As I reflected on the events of the past few weeks and watched previously scheduled workshops get postponed indefinitely, it would have been easy to panic and worry about finances moving forward. To be completely transparent, I will be the first one to admit that my thoughts immediately went to discretionary expenses that could be cut and steps I could take to stretch what I have until the coronavirus becomes another distant memory. But then I realized I was asking myself the wrong questions. I am embarrassed to say that my approach was firmly rooted in a scarcity mentality—that disease in which we convince ourselves there isn’t enough of some precious resource. Money, love, and time are the three most common.
I have worked hard in my adult life to cure myself of this disease—and make no mistake, a scarcity mentality is a disease. It changes our behavior. It changes the way we view the world. And worst of all, it has a direct negative, impact on our happiness. Even when you think you have adopted an abundance mentality, scarcity thinking can reemerge unexpectedly as it did for me over the past few weeks.
While contingency plans are certainly important, there is a far more challenging question I am now asking myself. Believe it or not, the answer came more quickly than I expected.
The question is simple to state but may require a high degree of creativity, introspection, and openness to answer:
What is the gift in this experience?
In asking this question, I am in no way minimizing the trauma, pain, and even death experienced by the most susceptible among us. Instead, my question is intended for those us who will likely experience minimal physical impact.
The question itself was inspired by the recognition that in many cases our most traumatizing challenges come with a gift. In some cases, many gifts.
Five years ago, the lymphoma diagnosis that my Dad once told me would have been a death sentence when he was in medical school, brought enormous gifts I never expected. The love and connection I experienced as a result of my walk with the tumors opened my heart in a way that otherwise would never have happened. Without question, the tumors, as scary as they were, brought the biggest gifts I’ve ever experienced.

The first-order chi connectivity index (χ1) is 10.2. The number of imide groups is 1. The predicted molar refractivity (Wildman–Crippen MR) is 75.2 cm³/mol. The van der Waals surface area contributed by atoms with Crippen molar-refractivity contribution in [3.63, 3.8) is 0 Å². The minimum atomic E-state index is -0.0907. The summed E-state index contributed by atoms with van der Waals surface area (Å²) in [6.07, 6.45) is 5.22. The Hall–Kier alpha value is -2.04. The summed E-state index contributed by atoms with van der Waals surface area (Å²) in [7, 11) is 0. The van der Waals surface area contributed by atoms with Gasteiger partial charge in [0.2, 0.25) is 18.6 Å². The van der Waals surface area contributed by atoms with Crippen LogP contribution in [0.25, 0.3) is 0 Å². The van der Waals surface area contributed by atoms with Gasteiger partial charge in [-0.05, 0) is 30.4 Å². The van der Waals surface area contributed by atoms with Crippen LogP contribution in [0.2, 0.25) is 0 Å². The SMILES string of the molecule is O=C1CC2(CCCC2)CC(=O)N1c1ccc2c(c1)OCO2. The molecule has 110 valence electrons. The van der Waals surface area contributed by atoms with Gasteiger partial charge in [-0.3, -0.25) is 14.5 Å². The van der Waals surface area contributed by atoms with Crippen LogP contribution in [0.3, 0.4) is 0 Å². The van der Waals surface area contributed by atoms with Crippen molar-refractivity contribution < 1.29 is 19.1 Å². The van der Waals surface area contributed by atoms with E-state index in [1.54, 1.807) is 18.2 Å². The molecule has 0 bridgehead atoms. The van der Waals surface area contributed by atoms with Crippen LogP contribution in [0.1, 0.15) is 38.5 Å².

A few years ago, when I had the courage to leave a position that was not a fit for a wide range of personal and professional reasons, part of me was terrified because I had no idea how or when my next paycheck would arrive. However, once I had the courage to leave, the speed at which abundance showed up stunned me. I gave notice at 6:15pm on a Thursday. At 6am Friday morning, less than 12 hours later, a client I hadn’t talked to in several years sent an email and hired me for a project that covered my expenses for the next six months. It literally left me feeling as if I had spent the previous few months leaning against the door of abundance trying to keep it shut.
I could share many more examples, but the point is not about the past. The point is about our future. We have an important choice to make right now. Are we going to focus on fear or are we going to focus on possibility? Are we going to focus on scarcity or abundance?
At this point, I have two important requests. First, when you discover the gifts in this experience—and you will when you remain open—please share them. Few things would make me happier than seeing positive outcomes from this very challenging situation. Second, if you got value out of this post and find this idea worth sharing, please do so. I will be eternally grateful to anyone and everyone who helps spread the word about the work I do.
Stay safe and watch for the gifts.